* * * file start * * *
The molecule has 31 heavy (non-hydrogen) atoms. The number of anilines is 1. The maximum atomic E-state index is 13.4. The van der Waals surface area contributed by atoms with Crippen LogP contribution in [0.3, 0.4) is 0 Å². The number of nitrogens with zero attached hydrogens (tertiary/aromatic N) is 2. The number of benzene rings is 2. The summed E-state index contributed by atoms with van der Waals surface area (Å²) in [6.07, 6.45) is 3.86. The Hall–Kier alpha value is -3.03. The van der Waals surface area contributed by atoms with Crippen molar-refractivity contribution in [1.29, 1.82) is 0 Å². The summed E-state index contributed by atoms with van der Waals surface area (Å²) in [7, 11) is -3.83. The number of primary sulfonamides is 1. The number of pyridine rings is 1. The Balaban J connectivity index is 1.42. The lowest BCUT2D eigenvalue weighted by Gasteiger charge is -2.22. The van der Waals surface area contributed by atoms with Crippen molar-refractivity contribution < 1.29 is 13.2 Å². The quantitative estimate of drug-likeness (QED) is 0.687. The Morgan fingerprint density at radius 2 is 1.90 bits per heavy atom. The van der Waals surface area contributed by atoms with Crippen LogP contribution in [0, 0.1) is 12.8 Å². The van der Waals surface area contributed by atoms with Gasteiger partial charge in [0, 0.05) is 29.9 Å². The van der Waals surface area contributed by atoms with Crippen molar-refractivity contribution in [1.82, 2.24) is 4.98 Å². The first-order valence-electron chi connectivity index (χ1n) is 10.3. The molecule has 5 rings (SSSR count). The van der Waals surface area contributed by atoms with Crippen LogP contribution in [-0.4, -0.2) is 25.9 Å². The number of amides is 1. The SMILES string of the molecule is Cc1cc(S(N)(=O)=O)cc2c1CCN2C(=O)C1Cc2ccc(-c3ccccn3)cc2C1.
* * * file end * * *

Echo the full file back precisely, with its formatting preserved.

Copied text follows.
The molecule has 31 heavy (non-hydrogen) atoms. The number of anilines is 1. The maximum atomic E-state index is 13.4. The van der Waals surface area contributed by atoms with Crippen LogP contribution in [0.3, 0.4) is 0 Å². The number of nitrogens with zero attached hydrogens (tertiary/aromatic N) is 2. The number of benzene rings is 2. The summed E-state index contributed by atoms with van der Waals surface area (Å²) in [6.07, 6.45) is 3.86. The Hall–Kier alpha value is -3.03. The van der Waals surface area contributed by atoms with Crippen molar-refractivity contribution in [1.29, 1.82) is 0 Å². The summed E-state index contributed by atoms with van der Waals surface area (Å²) in [7, 11) is -3.83. The number of primary sulfonamides is 1. The number of pyridine rings is 1. The Balaban J connectivity index is 1.42. The lowest BCUT2D eigenvalue weighted by Gasteiger charge is -2.22. The van der Waals surface area contributed by atoms with Crippen molar-refractivity contribution < 1.29 is 13.2 Å². The quantitative estimate of drug-likeness (QED) is 0.687. The Morgan fingerprint density at radius 2 is 1.90 bits per heavy atom. The van der Waals surface area contributed by atoms with Crippen LogP contribution in [0, 0.1) is 12.8 Å². The van der Waals surface area contributed by atoms with Gasteiger partial charge in [0, 0.05) is 29.9 Å². The van der Waals surface area contributed by atoms with Crippen molar-refractivity contribution in [1.82, 2.24) is 4.98 Å². The first-order valence-electron chi connectivity index (χ1n) is 10.3. The molecule has 5 rings (SSSR count). The van der Waals surface area contributed by atoms with Crippen LogP contribution in [-0.4, -0.2) is 25.9 Å². The number of amides is 1. The SMILES string of the molecule is Cc1cc(S(N)(=O)=O)cc2c1CCN2C(=O)C1Cc2ccc(-c3ccccn3)cc2C1.